Bishop Fulton J. Sheen
Bishop Fulton J. Sheen is often referred to as the first televangelist who used TV to spread the Gospel and impact people’s lives in a positive way. He won an Emmy Award for Most Outstanding Television Personality. He was consecrated a bishop on June 11, 1951, and served as an Auxiliary Bishop of the Archdiocese of New York from 1951 to 1965. He held this position until 1966 when he was made the Bishop of Rochester. Sheen held that position for three years before resigning and being made the Archbishop of the Titular See of Newport, Wales. For 20 years he hosted the night-time radio program The Catholic Hour (1930–1950) before moving to television and presenting Life Is Worth Living (1951–1957). Sheen's final presenting role was on the syndicated The Fulton Sheen Program (1961–1968). His cause for sainthood was officially opened in 2002 so he is now referred to as a “Servant of God.”
Mother Mary Frances Clarke, BVM
Mother Mary Frances Clarke, BVM, founder of the Sisters of Charity of the Blessed Virgin Mary, was born in Dublin, Ireland, and after a plague outbreak in 1828, she and a group of friends began a school for girls as a way to help in this desperate time. A Catholic missionary priest from Philadelphia convinced Mary Frances Clarke and her friends, Eliza Kelly, Margaret Mann, Rose O’Toole and Catherine Byrne to come to America. The young women set off for America in 1833 to teach the poor girls of Irish immigrants, supporting themselves by working in a garment factory. Mary Frances and her friends were encouraged to form a pious society to strengthen their commitment and to attract others so that they might expand the work they were doing. On November 1, 1833, the five young women pronounced private vows of poverty, chastity and obedience. This action brought into existence the Sisters of Charity of the Blessed Virgin Mary (BVMs). Nearly 5,000 women over the past 170 years have entered the Sisters of Charity, BVM to carry on the spirit of Mary Frances Clarke. The BVMs have staffed U.S. schools in 109 cities in 21 states, (194 elementary schools and 67 secondary schools/academies) and have established two colleges – Clarke University and Mundelein College, now part of Loyola University Chicago. They have missioned in 16 foreign countries.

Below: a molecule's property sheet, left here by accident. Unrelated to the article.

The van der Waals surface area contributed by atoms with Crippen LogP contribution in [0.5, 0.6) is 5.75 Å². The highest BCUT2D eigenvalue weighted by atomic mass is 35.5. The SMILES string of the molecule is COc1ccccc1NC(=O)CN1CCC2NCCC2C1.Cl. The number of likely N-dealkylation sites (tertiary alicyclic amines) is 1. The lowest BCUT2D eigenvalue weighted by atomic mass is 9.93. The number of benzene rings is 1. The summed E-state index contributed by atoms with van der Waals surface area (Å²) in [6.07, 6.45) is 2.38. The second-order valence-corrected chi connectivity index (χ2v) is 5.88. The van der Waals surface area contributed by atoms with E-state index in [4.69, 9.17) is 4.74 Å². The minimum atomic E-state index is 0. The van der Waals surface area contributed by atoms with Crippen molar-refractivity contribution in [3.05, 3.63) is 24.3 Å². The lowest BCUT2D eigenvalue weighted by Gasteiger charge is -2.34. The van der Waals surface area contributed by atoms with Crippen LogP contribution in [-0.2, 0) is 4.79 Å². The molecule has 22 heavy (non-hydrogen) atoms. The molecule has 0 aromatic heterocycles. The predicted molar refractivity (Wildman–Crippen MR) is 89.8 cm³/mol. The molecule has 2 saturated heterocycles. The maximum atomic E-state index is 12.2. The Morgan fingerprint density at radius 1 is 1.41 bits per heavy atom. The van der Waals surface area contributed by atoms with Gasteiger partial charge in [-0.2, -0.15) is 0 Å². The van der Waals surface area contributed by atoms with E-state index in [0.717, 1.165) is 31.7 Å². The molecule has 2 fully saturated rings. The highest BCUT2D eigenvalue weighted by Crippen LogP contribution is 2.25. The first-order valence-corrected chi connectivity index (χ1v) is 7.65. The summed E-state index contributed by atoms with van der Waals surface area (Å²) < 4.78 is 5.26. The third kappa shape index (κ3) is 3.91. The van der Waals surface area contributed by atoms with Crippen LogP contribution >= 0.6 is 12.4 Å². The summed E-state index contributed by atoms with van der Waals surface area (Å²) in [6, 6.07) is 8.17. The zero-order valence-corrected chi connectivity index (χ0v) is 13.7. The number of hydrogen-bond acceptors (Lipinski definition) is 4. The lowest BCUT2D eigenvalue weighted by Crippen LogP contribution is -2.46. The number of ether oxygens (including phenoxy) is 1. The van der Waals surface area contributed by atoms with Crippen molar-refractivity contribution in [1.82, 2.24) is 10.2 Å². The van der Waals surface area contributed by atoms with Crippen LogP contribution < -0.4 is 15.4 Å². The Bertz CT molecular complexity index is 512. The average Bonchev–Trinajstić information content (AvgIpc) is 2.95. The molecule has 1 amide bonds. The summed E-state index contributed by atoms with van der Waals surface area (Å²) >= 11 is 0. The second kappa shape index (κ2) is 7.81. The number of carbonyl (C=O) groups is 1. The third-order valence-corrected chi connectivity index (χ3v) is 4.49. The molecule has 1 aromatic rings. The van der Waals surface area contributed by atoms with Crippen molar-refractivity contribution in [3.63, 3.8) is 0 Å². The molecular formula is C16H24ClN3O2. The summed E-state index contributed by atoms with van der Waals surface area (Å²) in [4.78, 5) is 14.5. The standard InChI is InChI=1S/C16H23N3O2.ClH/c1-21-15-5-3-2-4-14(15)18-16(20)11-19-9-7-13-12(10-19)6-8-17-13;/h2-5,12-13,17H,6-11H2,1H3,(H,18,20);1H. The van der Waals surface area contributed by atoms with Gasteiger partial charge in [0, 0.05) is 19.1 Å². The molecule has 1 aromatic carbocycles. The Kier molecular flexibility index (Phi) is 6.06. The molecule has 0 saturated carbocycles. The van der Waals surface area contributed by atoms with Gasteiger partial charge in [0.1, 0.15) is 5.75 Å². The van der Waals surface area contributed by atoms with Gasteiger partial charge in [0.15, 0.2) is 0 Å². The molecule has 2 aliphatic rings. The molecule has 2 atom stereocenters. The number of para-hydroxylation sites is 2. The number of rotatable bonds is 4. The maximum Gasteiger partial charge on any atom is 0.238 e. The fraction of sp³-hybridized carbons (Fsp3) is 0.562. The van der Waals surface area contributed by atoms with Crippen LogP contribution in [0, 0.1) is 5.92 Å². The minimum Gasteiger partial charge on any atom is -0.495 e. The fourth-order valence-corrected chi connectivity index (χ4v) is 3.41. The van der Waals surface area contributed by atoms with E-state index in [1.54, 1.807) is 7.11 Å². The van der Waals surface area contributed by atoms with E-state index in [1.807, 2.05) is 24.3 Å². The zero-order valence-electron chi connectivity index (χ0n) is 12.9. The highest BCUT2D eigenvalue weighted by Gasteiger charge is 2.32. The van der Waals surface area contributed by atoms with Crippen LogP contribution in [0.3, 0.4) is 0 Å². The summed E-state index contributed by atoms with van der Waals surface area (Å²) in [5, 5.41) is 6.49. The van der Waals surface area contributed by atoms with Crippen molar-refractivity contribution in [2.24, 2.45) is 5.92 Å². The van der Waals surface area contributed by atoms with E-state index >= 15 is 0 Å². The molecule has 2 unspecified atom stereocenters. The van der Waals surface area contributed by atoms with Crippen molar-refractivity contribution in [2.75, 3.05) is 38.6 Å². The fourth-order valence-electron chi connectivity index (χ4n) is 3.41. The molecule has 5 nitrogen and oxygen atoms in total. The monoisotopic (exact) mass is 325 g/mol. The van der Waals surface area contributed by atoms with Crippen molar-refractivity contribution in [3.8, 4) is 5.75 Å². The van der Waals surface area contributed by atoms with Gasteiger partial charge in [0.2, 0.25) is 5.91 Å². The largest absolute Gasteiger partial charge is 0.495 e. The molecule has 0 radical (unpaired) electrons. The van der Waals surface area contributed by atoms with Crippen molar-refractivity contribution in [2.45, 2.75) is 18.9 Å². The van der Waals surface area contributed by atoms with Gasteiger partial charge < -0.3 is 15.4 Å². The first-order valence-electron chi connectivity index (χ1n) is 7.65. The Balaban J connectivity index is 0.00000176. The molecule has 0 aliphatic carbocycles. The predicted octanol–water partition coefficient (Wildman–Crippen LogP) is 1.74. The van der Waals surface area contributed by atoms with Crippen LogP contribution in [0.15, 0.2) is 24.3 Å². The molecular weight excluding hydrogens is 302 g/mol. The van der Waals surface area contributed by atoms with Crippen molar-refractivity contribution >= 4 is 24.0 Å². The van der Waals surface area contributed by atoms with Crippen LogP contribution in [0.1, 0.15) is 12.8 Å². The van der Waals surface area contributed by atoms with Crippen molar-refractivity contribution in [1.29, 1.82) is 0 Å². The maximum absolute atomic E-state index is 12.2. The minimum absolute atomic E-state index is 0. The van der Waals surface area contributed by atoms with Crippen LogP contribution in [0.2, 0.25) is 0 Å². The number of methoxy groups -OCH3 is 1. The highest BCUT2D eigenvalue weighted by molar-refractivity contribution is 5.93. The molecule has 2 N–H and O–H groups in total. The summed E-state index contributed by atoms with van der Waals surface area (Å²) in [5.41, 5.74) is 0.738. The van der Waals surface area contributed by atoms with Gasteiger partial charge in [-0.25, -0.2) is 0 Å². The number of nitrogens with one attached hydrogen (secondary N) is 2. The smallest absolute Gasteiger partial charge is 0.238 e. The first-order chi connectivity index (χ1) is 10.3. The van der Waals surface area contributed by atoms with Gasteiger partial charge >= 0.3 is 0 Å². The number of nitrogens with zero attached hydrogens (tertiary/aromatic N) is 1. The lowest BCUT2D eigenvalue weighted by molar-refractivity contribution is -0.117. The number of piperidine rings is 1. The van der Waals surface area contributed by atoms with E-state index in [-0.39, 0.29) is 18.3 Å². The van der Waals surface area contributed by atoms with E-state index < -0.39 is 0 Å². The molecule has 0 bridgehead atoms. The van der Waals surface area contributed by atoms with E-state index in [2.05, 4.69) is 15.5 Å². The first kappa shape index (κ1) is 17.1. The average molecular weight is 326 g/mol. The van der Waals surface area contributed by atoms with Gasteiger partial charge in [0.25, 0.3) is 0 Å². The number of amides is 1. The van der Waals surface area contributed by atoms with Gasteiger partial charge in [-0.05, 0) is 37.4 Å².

Michael Collins, Major General, U.S. Air Force (ret.) and former NASA astronaut, served as command module pilot on Apollo 11, July 16-24, 1969--the first lunar landing mission. He remained aboard the command module, Columbia, on station in lunar orbit while Neil Armstrong, spacecraft commander, and Edwin “Buzz” Aldrin, lunar module pilot, descended to the surface of the moon in their lunar module Eagle. Collins was one of the third group of astronauts named by NASA in October 1963. He served as backup pilot for the Gemini VII mission and as pilot on the 3-day Gemini X mission, launched July 18, 1966. He was presented the Presidential Medal for Freedom in 1969 and is a recipient of the NASA Exceptional Service Medal, the Air Force Command Pilot Astronaut Wings, and the Air Force Distinguished Flying Cross. After leaving NASA in 1970, he served as the Director of the National Air & Space Museum, Smithsonian Institution, in Washington, D.C. He was recognized along with his Apollo 11 crew members by President Barack Obama on the 40th anniversary of their lunar mission.